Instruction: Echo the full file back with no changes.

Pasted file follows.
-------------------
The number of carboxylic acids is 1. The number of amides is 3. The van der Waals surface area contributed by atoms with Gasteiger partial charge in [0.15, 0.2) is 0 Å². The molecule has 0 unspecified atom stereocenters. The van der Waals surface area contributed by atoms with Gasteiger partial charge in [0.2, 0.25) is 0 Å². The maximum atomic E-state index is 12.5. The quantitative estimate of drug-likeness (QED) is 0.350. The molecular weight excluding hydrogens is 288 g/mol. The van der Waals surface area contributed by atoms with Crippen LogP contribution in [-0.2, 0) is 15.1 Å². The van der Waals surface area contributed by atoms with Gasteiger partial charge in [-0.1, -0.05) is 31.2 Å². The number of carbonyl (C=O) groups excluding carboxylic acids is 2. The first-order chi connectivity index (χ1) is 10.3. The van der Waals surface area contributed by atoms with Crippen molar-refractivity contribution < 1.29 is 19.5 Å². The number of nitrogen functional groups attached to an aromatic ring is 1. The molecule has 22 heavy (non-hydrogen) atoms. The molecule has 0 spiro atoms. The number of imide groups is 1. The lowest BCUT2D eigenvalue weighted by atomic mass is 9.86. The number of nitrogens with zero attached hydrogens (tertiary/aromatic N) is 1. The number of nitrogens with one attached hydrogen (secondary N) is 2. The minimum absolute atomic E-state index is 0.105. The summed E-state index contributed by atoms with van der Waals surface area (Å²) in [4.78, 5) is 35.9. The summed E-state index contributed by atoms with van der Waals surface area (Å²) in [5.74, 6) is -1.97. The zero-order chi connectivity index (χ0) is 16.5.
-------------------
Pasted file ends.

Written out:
The number of carboxylic acids is 1. The number of amides is 3. The van der Waals surface area contributed by atoms with Gasteiger partial charge in [0.15, 0.2) is 0 Å². The molecule has 0 unspecified atom stereocenters. The van der Waals surface area contributed by atoms with Gasteiger partial charge in [0.2, 0.25) is 0 Å². The maximum atomic E-state index is 12.5. The quantitative estimate of drug-likeness (QED) is 0.350. The molecular weight excluding hydrogens is 288 g/mol. The van der Waals surface area contributed by atoms with Crippen LogP contribution in [-0.2, 0) is 15.1 Å². The van der Waals surface area contributed by atoms with Gasteiger partial charge in [-0.1, -0.05) is 31.2 Å². The number of carbonyl (C=O) groups excluding carboxylic acids is 2. The first-order chi connectivity index (χ1) is 10.3. The van der Waals surface area contributed by atoms with Crippen molar-refractivity contribution < 1.29 is 19.5 Å². The number of nitrogen functional groups attached to an aromatic ring is 1. The molecule has 22 heavy (non-hydrogen) atoms. The molecule has 0 spiro atoms. The number of imide groups is 1. The lowest BCUT2D eigenvalue weighted by atomic mass is 9.86. The number of nitrogens with zero attached hydrogens (tertiary/aromatic N) is 1. The number of nitrogens with one attached hydrogen (secondary N) is 2. The minimum absolute atomic E-state index is 0.105. The summed E-state index contributed by atoms with van der Waals surface area (Å²) in [4.78, 5) is 35.9. The summed E-state index contributed by atoms with van der Waals surface area (Å²) in [5.74, 6) is -1.97. The zero-order chi connectivity index (χ0) is 16.5.